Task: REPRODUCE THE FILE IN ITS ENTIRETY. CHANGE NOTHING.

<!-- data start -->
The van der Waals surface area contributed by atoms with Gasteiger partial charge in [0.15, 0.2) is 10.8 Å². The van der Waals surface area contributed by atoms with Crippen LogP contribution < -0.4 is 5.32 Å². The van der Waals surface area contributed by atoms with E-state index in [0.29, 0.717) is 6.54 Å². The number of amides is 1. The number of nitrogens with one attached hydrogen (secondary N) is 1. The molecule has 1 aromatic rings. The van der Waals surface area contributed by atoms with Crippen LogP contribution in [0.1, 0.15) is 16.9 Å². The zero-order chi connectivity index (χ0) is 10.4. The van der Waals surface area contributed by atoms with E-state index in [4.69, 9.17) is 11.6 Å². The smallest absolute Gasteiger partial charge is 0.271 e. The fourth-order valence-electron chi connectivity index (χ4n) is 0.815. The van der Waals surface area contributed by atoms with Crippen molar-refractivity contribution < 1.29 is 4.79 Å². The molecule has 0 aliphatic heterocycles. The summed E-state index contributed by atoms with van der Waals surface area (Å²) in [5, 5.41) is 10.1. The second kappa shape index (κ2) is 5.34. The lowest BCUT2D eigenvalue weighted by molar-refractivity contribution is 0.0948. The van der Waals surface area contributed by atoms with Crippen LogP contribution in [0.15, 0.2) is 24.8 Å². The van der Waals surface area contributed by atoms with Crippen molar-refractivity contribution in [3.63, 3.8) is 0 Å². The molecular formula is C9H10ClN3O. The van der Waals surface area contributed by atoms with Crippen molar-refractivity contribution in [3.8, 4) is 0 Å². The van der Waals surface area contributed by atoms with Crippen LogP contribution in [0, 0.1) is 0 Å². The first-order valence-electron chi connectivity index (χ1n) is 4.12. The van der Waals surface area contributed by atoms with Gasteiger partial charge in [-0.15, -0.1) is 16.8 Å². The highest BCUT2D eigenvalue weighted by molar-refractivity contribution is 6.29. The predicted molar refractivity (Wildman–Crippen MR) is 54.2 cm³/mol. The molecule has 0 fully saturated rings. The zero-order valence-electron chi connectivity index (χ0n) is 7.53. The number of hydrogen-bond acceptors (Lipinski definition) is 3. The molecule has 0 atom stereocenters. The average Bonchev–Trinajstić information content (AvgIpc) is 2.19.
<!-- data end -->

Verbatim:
The van der Waals surface area contributed by atoms with Gasteiger partial charge in [0.15, 0.2) is 10.8 Å². The van der Waals surface area contributed by atoms with Crippen LogP contribution < -0.4 is 5.32 Å². The van der Waals surface area contributed by atoms with E-state index in [0.29, 0.717) is 6.54 Å². The number of amides is 1. The number of nitrogens with one attached hydrogen (secondary N) is 1. The molecule has 1 aromatic rings. The van der Waals surface area contributed by atoms with Crippen LogP contribution in [0.1, 0.15) is 16.9 Å². The zero-order chi connectivity index (χ0) is 10.4. The van der Waals surface area contributed by atoms with E-state index in [4.69, 9.17) is 11.6 Å². The smallest absolute Gasteiger partial charge is 0.271 e. The fourth-order valence-electron chi connectivity index (χ4n) is 0.815. The van der Waals surface area contributed by atoms with Crippen molar-refractivity contribution < 1.29 is 4.79 Å². The molecule has 0 aliphatic heterocycles. The summed E-state index contributed by atoms with van der Waals surface area (Å²) in [5, 5.41) is 10.1. The second kappa shape index (κ2) is 5.34. The lowest BCUT2D eigenvalue weighted by molar-refractivity contribution is 0.0948. The van der Waals surface area contributed by atoms with Crippen LogP contribution in [0.15, 0.2) is 24.8 Å². The van der Waals surface area contributed by atoms with Crippen molar-refractivity contribution in [3.63, 3.8) is 0 Å². The molecular formula is C9H10ClN3O. The van der Waals surface area contributed by atoms with Crippen molar-refractivity contribution in [3.8, 4) is 0 Å². The van der Waals surface area contributed by atoms with Crippen LogP contribution in [0, 0.1) is 0 Å². The first-order valence-electron chi connectivity index (χ1n) is 4.12. The van der Waals surface area contributed by atoms with Gasteiger partial charge in [-0.15, -0.1) is 16.8 Å². The highest BCUT2D eigenvalue weighted by molar-refractivity contribution is 6.29. The predicted molar refractivity (Wildman–Crippen MR) is 54.2 cm³/mol. The molecule has 0 fully saturated rings. The zero-order valence-electron chi connectivity index (χ0n) is 7.53. The number of hydrogen-bond acceptors (Lipinski definition) is 3. The molecule has 0 atom stereocenters. The average Bonchev–Trinajstić information content (AvgIpc) is 2.19.